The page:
Transport Options in Javascript

by Ben McMahan - January 24, 2011

Recently I had to play around with lots of different methods of communication between the browser and a server. In this document I wanted to put down some of that hard earned information. More specifically I'm interested in times when you want to do this progressively. Doing so is tricky because of various browser constraints, but hopefully this can help you navigate the waters.

XHR

Bread and butter of transport mechanisms. This is standard across all browsers but pushing it to its limit exposes some browsers are better suited to modern use than others. See http://www.w3.org/TR/XMLHttpRequest/ for more information.

var request = new XMLHttpRequest();
request.onreadystatechange = function() {
  // Typical variables to be concerned about are request.readyState, request.status, and request.responseText (or responseXML)
  if (request.readyState == 4) {
    // Handle the response.
    // NOTE: you should never just dump the response into the DOM without
    // validating it first.
    document.getElementById('fillin').innerHTML = request.responseText;
  }
};
request.open('GET', '/request/url?data=1');
request.send();

Progressive XHR

Sometimes you would like to receive multiple bits of data from a single request but you don't want to have to wait for the whole request to use the data. A common example is the xhr is pulling in a new page that we will display for the user. We could just wait for the whole thing then show the response, but it would be better, especially for our modem toting friends, to show the page as it comes in just like the browser does for a page request.

To use progressive XHRs you simply look at the response while in readyState 3. The onreadystatechange callback will be called with each new chunk of data and the responseText will contain all the data you've seen so far. If you need nicely seperated data, a delimiter can be used to quickly detect the data boundaries. See Kyle's post for more information.

var index = 0;
var delimiter = '/*delimiter*/;

request.onreadystatechange = function() {
  if (request.readyState == 3) {
    // Data download is in progress.  Look for a delimiter and process all the information up to that point.
    var temp = request.responseText.indexOf(delimiter, index);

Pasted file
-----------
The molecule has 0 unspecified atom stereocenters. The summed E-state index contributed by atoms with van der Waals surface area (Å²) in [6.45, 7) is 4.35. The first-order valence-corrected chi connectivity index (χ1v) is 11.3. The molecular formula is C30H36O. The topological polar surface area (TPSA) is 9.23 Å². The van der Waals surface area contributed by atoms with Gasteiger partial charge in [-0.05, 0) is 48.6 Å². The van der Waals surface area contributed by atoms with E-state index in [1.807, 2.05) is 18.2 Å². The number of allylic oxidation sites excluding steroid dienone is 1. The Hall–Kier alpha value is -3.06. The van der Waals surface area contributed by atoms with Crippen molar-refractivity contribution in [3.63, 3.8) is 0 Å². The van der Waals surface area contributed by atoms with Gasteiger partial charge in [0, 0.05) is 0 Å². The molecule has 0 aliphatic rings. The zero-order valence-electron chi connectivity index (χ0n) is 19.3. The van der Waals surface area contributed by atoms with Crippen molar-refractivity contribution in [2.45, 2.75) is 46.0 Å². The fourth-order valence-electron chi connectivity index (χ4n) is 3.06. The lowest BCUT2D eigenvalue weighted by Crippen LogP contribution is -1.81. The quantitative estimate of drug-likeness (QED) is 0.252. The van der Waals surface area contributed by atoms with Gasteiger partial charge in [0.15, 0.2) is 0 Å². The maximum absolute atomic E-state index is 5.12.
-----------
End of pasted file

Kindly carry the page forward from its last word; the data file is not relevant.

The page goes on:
while (temp > index) {  // Loop in case more than one chunk came in.
      var data = request.responseText.substring(index, temp);
      index = temp + delimiter.length;
      handleChunk(data);
      temp = request.responseText.indexOf(delimiter, index);
    }
  } else if (request.readyState == 4) {
    // There shouldn't be anything left for us to do since the last chunk would have also have had one last readyState == 3 pass.
  }
};

Caveats (client side): This just works out of the box in Firefox. For Chrome the response needs to not have a text/html response type. Typical types to use are application/x-javascript or text/plain. Also note that this DOES NOT work in IE no matter how hard you try. In IE7 or lower, the callback will crash with an error when accessing the responseText in readyState 3. In IE8+ it will not crash but it won't have any text until the entire response has been returned. According to this post this seems like it might be a hard limitation of IE. So they introduced a Cross Domain Request (XDR) but this has plenty of faults as well (it's cross domain and doesn't allow cookies to be sent).

Caveats (server side): The server needs to implement server side buffer flushing to send the data back in chunks. This requires HTTP1.1, but note that proxies can (and do) downgrade requests so even if you are doing everything perfectly, some people may not be getting the experience you expect.

Cross Domain requests using XHR

XDR

This is IE's response to progressive XHRs, but it's also their response to needing a cross domain request, so you can't have one without the other. If your responses don't rely on cookies and you have your security issues solved, this is actually quite easy to adapt to once you're already using XHRs. See more details here

var xdr = new XDomainRequest();
if (xdr) {
  xdr.onprogress = function() {
    // Handle the data progressively by accessing xdr.responseText.
  }
  xdr.onload = function() {
    // See the final data in xdr.responseText.
  }
  xdr.onerror = function() {
    // Handle any errors.
  }
  xdr.open("GET", url);
  xdr.send();
}

Note: your server will have to allow these requests by returning a "Access-Control-Allow-Origin" header. See http://www.w3.org/TR/cors/ for more details.

CORs

Cross-Origin Request specification